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Chag Sameach from Our Publisher

Dear Reader,

Tucked toward the back of my family’s sole file cabinet is a manila folder, stretched to capacity, labeled “haggadah.” For many years, I’ve hosted a seder where friends are instructed to come with a piece of writing related to the holiday—which means that each year, new pages are added to the file. It’s ironic but fitting that a ceremony entitled “order” can give rise to such endless variation.

I know I’m not alone in keeping such a pile, an unruly packet of scattered selections that do or don’t make it into that year’s holiday. Among those for whom left-leaning political commitments are inextricably woven together with Jewish identity, Passover has a certain pride of place in the liturgical calendar. I have a few Jewish friends who are so adamantly anti-religious in their sensibility that they refrain from the whole show, but more often the allure of the seder seems to capture even a committed secularist.

In the spirit of Passover, we might ask: Why is this? I think it has to do with the overt politics of the holiday—with its emphasis on participation and questioning, its egalitarian insistence on ritual absent clerical authority. Passover is explicitly structured as an invitation to interpretation: Here is a text; now what do you make of it?

Given all of this, it is not surprising that Jewish Currents contributors have continually returned to the subject of this particular holiday. Last year, we published Arielle Isack’s reflections on celebrating a seder with the incarcerated at Rikers Island and Reuven Abergel’s recollection on writing the Israeli Black Panthers Haggadah in 1971. In the preceding years, a host of other pieces—from Rachel Meirs’s evocative illustrations of her grandmother’s cooking to Amy Berkowitz’s essay on the queer origins of the orange on the seder plate—have explored the practices and meaning of Passover.

Among those many pieces, I continually return to two, in part because they stand in such stark contrast to one another. Emily Filler’s 2021 essay, which argues for the radical possibilities inherent in the traditional haggadah, had me keeping my over-packed folder in the back of the file cabinet for a couple years. On the other hand, the translation of a 1919 socialist haggadah by the Galician Bund made the “radical” haggadot I spent years compiling seem comparatively tame. Even as they share a certain political orientation, these two pieces point to dramatically different ways of engaging with the text of the holiday, and with the tradition as a whole. Read side by side, they raise the question of how we ought to reconcile our political commitments with our commitment to that tradition, and with the practices of ritual and belonging with which we inhabit it.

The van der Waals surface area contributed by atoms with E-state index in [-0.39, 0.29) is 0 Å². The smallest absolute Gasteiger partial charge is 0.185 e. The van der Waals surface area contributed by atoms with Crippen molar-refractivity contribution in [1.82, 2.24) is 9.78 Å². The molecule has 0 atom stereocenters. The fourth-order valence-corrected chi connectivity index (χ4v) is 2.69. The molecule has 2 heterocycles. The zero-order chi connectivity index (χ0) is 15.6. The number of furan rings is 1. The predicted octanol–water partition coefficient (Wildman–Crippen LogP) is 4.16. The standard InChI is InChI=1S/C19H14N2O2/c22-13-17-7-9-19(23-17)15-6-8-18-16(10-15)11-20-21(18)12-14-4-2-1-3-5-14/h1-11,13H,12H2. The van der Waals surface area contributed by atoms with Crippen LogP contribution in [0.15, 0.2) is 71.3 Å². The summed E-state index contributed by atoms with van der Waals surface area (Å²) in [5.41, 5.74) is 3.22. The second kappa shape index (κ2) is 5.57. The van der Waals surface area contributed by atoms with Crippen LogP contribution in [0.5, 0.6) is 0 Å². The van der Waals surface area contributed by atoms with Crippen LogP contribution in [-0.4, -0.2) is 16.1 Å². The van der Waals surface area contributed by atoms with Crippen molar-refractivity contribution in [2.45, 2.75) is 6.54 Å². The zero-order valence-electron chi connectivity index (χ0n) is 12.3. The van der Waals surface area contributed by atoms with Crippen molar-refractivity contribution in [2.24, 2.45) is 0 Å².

At Jewish Currents, we aim to avoid easy answers to such questions, even as we strive to name the questions that we take to be most urgent in our moment. We hope that throughout this holiday week—however you celebrate it—our work can help clarify your own questions, and can serve as a connection to the many others wrestling with such questions across the country and the world.

As you prepare, we hope that you take time not only to read some of that work, but to support it. Our analysis and reporting and essays—including those mentioned above—are made possible through the generous contributions of people like you, and this holiday week I invite you to donate and support our efforts.

Chag Sameach,

Daniel May

Hagode shel Peysekh (with a Socialist Twist)
A translation of a 1919 Socialist Haggadah published by the Galician Bund.
Jewish Social Democrat Party
The Radical Case for the Traditional Haggadah
Leftist seders often use versions of the Passover text that articulate contemporary political commitments—but the classical haggadah allows us to make our politics our own.
Emily Filler
Who Owns the Orange?
Reclaiming a queer Passover symbol.
Amy Berkowitz
Ruth’s Kitchen
On Passover, an artist explores her ordinary—and extraordinary—culinary inheritance.
Rachel Meirs
Darkness in the Holy Land
An introduction to the Haggadah of the Black Panthers in Israel.
Reuven Abergel
A Seder on Rikers
On celebrating freedom with the incarcerated
Arielle Isack